Some nervous moments ensued with the Bucks still needing 11 for victory with two wickets in hand, before Phillips – desperately needing something after Matt Goodwright managed to find an extremely valuable boundary – trapped the late-order batsman in front to put the remarkable game within his side’s grasp.
But despite a brave and memorable fightback, Neill produced six of his most unforgettable runs, including a skimming ball through slips for four to win the game, and ensured the Bucks would earn the right for one more week to still be the reigning champions of Turf 1 cricket, but are still far from their best cricket.
Tension was just as palpable down at Arch Brown Reserve as Berwick and Springvale South fought tooth and nail to earn a place in the Turf 1 grand final.
But the Bears, led brilliantly by another great in Matt Chasemore, sealed its spot in the big dance and its first grand final since 2011/12 as momentum builds strongly at the Cave.
It was a delayed start of almost three hours on day one due to heavy rain falling in the south-east in the latter part of the week, but Chasemore wasted little time in winning the toss and electing to set the tone with the blade.
With the skipper and vital keeper batsman Jordan Cleland negotiating a tidy new ball spell, the Bloods finally found its spark through seamer Tim Ford, before Nathan King (5/56) produced a devastating spell to help restrict the home side to 3/42, and eventually 4/80 when Ruwantha Kellepotha also fell victim to the all-rounder.
Vital experience, and some strong strokeplay from Josh Holden saw the Bears claw its way to 5/123 at stumps, with Brodie Emmett knuckling down with the middle-order batsman to get the home side in a strong position to launch.
It didn’t take long for the Bloods to make the in-roads into the remaining five wickets, with Ford trapping Emmett in front early, before the visitors found a way through Holden for a well-made 52, with King crashing into the stumps for his fifth scalp.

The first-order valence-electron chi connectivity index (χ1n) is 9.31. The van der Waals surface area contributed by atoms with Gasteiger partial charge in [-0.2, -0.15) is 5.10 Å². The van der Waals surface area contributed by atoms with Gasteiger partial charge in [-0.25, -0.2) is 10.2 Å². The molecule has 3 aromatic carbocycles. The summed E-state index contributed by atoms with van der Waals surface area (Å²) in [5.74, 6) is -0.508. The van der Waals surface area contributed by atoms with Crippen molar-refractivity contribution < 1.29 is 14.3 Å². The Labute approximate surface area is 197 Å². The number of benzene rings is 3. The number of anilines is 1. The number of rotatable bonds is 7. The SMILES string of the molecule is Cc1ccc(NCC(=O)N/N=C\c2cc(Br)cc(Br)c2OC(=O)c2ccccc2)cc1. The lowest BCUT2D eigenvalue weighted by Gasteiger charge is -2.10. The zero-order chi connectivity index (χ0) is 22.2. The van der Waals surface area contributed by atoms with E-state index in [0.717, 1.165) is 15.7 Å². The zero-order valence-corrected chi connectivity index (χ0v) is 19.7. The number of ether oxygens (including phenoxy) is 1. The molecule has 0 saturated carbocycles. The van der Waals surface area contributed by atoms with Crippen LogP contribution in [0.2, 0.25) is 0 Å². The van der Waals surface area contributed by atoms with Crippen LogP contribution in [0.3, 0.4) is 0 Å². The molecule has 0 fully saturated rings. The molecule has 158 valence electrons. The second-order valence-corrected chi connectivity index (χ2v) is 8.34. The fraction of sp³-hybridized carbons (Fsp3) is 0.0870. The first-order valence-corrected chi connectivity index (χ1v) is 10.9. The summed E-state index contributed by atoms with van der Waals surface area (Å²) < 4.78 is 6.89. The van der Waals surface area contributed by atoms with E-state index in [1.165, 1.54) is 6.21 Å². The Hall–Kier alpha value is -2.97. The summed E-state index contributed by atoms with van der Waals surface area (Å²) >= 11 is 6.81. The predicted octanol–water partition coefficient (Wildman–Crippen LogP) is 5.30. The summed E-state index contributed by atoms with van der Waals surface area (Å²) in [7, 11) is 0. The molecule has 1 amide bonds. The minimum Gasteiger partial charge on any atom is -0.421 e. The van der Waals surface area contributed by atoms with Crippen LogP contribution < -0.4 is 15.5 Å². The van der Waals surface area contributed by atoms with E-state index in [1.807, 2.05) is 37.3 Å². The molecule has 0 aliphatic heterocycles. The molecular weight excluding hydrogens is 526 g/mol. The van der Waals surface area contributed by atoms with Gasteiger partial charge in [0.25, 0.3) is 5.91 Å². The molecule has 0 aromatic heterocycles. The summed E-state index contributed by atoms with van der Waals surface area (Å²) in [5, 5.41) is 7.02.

With Ford up and about, the Bears were unable to mount any form of late runs, rolled for 143 – losing its last five wickets on day two for just 20 runs.
Ford – who’s produced some huge performances throughout a strong season – snared 5/29 from 15.3 overs to give his side a huge lifter before the chase.
But it was a disaster as soon as ex-Dandenong seamer and the competition’s most in-form quick James Wilcock (4/31) held the new ball in his right hand and came steaming in.
In the first two balls of the innings, Wilcock found a way through the dangerous Nathan King, before sending skipper Ateeq Javid packing with another searing delivery caught by keeper Jordan Cleland.
With barely time to put his pads on and settling in to watch the top-order go about its work, Dylan Quirk soon found himself right in the thick of the action, joining his brother Ryan Quirk – and the pair desperately needed to steady.
Combining some rock-solid technique with some testing moments, the pair soaked up the pressure, seeing off an absolute golden new-ball spell from Wilcock, and eventually found a way to keep the scoreboard flowing.
But just as the pair crossed over for an absolutely crucial 52-run stand, Wilcock struck again to bring about the end of Dylan Quirk for a hard-fought 23 – and it sparked another collapse.
All-rounder Akshay Ballal fell victim not long after to spinner Ruwantha Kellepotha, and when Brayden Sharp lasted just the one delivery – courtesy of yet another piece of impressive fast bowling from Wilcock – the Bloods slumped to 5/54.
As determined as he is talented, Ryan Quirk just kept on fighting in the midst of an impressive Bears bowling attack, combining for a handy 36-run stand with veteran Craig Slocombe (16), before skipper Chasemore (3/12) – who has bowled very little this season – sealed the deal with three clutch wickets to bring his side into the grand final.
Quirk remained unbeaten in a brave four-hour effort opening the batting, finishing on 58 off 170 balls and showcasing exactly what he’s capable of in the red-ball game.
But the Bloods’ loss sets up an absolutely epic preliminary final this weekend against their great rivals, Buckley Ridges, with the winner to take on Matthew Chasemore’s side in the grand final on 21 and 22 March at Carroll Reserve.